Tuning thread_cache_size variable

Basic Details

Thread_cache_size is the system variable that determines the value of thread cache size. These threads are freed after 5 minutes of idle time.

When a client disconnects, the threads are out in the cache if they are less than the system variable thread_cache_size. The requests are satisfied by reusing threads taken from the cache. But, it is only possible if the cache is empty, so it creates a new thread.

The thread_cache_size variable has a changeable value. It can be increased to improve performance, which is suitable for multiple new connections. However, you will not see an improvement in performance if your thread implementation is already good.

The value of thread_cache_size should be adjusted depending on the number of new connections. If there are hundreds of them, you should set the value high enough.

Releem automatically tunes thread_cache_size and 44 other variables to improve MySQL performance. Try Releem for Free, or deepen your understanding by reading our detailed article.

thread_cache_size – Usage

It is recommended to set thread_cache_size to a value that makes it easier for new connections to use threads from the cache. Otherwise, they have to create new threads, which can take some time.
Here's how you can set the thread_cache_size in MySQL:

Mysql> set global thread_cache_size = 16;
Query OK, 0 rows affected (0.00 sec).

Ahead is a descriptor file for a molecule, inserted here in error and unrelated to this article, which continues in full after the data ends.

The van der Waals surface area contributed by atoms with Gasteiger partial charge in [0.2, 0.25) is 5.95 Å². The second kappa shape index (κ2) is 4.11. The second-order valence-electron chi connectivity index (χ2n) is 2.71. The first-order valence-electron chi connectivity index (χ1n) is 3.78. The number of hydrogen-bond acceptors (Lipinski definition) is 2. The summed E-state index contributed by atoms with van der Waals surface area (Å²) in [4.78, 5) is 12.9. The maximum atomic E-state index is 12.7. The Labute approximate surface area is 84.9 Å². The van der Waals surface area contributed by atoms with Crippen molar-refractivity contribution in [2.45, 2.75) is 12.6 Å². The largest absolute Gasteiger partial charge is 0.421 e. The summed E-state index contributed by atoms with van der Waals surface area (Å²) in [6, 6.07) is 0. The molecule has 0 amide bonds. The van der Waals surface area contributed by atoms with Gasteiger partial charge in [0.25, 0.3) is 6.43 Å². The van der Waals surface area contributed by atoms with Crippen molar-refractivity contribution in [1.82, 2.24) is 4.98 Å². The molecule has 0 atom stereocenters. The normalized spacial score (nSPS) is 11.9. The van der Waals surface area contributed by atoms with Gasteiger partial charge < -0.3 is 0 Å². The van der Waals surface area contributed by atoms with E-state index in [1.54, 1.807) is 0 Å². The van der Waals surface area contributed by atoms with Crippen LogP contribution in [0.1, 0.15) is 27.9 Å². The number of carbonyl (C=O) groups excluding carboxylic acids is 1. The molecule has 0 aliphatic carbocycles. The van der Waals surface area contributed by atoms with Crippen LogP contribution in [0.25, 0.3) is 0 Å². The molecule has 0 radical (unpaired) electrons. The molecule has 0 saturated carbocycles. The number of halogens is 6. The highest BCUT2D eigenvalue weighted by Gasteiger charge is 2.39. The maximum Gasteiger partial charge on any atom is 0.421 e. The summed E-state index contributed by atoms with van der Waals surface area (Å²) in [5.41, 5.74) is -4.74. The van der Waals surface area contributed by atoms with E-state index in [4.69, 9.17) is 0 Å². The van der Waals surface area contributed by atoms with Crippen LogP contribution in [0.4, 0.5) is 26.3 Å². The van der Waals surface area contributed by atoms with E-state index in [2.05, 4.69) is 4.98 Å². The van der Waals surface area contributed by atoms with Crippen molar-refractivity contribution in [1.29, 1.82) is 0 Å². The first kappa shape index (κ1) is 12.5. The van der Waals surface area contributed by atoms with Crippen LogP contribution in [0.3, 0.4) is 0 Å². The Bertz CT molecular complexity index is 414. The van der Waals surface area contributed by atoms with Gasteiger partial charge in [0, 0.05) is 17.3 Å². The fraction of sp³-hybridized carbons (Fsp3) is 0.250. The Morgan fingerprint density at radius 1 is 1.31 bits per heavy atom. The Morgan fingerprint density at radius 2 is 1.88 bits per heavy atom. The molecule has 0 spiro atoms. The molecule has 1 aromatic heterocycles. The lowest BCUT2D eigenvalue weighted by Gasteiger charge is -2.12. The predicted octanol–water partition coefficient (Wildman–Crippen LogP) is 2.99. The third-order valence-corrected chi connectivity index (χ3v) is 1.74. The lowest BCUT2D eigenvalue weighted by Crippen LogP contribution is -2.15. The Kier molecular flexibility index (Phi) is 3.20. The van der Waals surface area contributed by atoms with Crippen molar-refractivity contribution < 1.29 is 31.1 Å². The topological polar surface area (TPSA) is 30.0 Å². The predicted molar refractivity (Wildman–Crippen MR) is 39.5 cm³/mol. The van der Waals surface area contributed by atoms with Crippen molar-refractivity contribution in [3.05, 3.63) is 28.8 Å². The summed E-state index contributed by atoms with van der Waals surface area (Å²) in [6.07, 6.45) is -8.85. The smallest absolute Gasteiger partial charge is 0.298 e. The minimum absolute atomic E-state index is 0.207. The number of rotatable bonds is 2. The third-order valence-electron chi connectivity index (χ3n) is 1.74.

You can also change it in the my.cnf file. Go through the variables to find:
Thread_cache_size = 16

When should thread_cache_size be changed?

The default value of thread_cache_size is based on this formula:

8 + (max_connections / 100)

The number of 100 can be increased or decreased, but the limit is capped to 100.

Here's how to initialize and change the thread_cache_size values:
  • Show Global Status Like 'Connections';
  • Show Global Status Like 'Threads_created';
  • Show Global Status Like 'Max_Used_connections';

The values of thread_cache_size must be set according to max_used_connections. It should neither be set higher nor lower. That's because you can not keep more threads in your cache than your server's requirement.
MySQL does not put or allow that many threads in the cache. The threads are not put pre-emptively in the cache. Instead, they are only put after a client creates a thread and disconnects.

For instance, if you do not have up to X clients connecting the server at the same time, you will not have X threads in the cache either.

To ensure efficient results, make sure to examine the difference between the Connections and Threads_created. These status variables will show you whether your thread_cache_size values are accurate or not.

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